April 8, 2012; Source: The Post-Star
Last year, Gov. Andrew Cuomo called for an examination of nonprofit executive compensation in the state, and this year Cuomo issued an executive order capping the amount of state funding that can be dedicated by the grantee organization towards CEO salaries at $199,000. In addition, Cuomo limited the amount of the funding that can be apportioned to the entity’s overhead to 25 percent, a high that must be throttled down to 15 percent by 2015. While the specifics are still be ironed out, each of the affected state agencies is now coming up with rules for implementation. A passel of agencies, including the state’s Department of Health, are covered by the order, and have until mid-May to formulate their plans. The order represents the first definitive step toward addressing nonprofit compensation abuse, which has been a hot topic in Albany since a few egregious examples came to light last year.
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Everyone agrees that many executives of New York nonprofit organizations earn six-figure annual compensation, but the contentious question is whether this is a misuse of taxpayer monies, or simply natural market forces at work with competitive compensation a necessary component of retaining competent leaders in the nonprofit sector.
Will these blanket fiscal collars work? Doug Sauer, CEO of the New York Council of Nonprofits Inc., finds many faults in the conception and application of the new restrictions, including loopholes in the form of waivers and differing—potentially conflicting—rules among the affected agencies that could wind up trapping nonprofits that deal with multiple state offices. Sauer, who notes that most nonprofits provide moderate pay to their executives, argues that more red tape and little profit will come from the fiscal restraints and argues that the “order won’t deal with excessive salaries and it will cost all the nonprofits more money.” Many in the state’s nonprofit sector find IRS requirements to report executive compensation and ensure that pay is determined at arm’s length sufficient.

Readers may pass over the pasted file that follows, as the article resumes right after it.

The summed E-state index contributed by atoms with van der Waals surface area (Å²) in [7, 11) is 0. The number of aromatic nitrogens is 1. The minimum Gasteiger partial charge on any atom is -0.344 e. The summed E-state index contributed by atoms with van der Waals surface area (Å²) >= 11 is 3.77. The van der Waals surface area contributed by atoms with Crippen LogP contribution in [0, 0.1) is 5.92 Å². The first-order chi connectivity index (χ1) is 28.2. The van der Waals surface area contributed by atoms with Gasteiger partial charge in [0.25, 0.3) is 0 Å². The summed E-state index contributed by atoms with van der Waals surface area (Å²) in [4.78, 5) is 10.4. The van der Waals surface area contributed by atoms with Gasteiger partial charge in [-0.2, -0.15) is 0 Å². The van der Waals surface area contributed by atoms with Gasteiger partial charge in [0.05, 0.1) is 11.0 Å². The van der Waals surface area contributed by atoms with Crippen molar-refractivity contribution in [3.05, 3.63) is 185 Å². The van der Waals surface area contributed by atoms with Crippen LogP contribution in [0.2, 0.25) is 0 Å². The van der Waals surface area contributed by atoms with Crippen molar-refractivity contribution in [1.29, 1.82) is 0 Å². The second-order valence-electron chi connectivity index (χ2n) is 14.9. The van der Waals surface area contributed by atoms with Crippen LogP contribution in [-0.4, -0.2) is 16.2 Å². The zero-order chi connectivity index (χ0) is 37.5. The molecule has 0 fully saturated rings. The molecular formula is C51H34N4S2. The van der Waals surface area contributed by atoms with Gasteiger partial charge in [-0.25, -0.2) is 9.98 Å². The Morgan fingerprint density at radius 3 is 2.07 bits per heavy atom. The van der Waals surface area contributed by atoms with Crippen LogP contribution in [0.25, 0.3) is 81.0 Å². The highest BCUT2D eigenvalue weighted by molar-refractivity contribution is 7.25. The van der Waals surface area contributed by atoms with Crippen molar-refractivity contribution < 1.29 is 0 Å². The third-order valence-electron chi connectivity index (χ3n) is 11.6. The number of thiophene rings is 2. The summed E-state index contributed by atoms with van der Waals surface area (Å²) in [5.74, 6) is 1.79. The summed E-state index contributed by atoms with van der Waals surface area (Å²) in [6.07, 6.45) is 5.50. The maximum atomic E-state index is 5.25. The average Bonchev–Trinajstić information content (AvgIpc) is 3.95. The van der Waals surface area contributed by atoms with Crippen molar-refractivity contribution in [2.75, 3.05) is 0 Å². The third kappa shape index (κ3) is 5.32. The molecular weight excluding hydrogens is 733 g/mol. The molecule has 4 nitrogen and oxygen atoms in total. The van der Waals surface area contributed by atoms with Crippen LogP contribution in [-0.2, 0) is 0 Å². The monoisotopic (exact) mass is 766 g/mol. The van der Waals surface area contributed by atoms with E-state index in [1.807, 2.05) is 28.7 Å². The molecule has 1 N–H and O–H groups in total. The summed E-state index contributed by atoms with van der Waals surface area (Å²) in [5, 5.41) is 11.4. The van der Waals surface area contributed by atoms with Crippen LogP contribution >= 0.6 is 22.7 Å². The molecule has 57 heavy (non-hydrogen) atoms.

When it comes to overhead, Andrew Cruikshank, CEO of Fort Hudson Health Center, notes that a huge chunk of any nonprofit’s expenses, such as mandated insurance, is beyond the individual organization’s control. “I don’t know how one comes up with a standard figure that should apply to all not-for-profits,” he says. Cruikshank earned $250,000 in 2010, the source of which is varied, which points to the fact that nonprofits can skirt the salary cap mandate by using privately sourced funds to cover higher compensation. Because of this, many in the state’s nonprofit sector don’t see this brouhaha as a major problem nor do some think Cuomo’s mission will amount to much.
Instead, many believe that the more widespread problem is under-compensation—leaders in the trenches foregoing relative riches to do good work in chronically underfunded organizations. –Louis Altman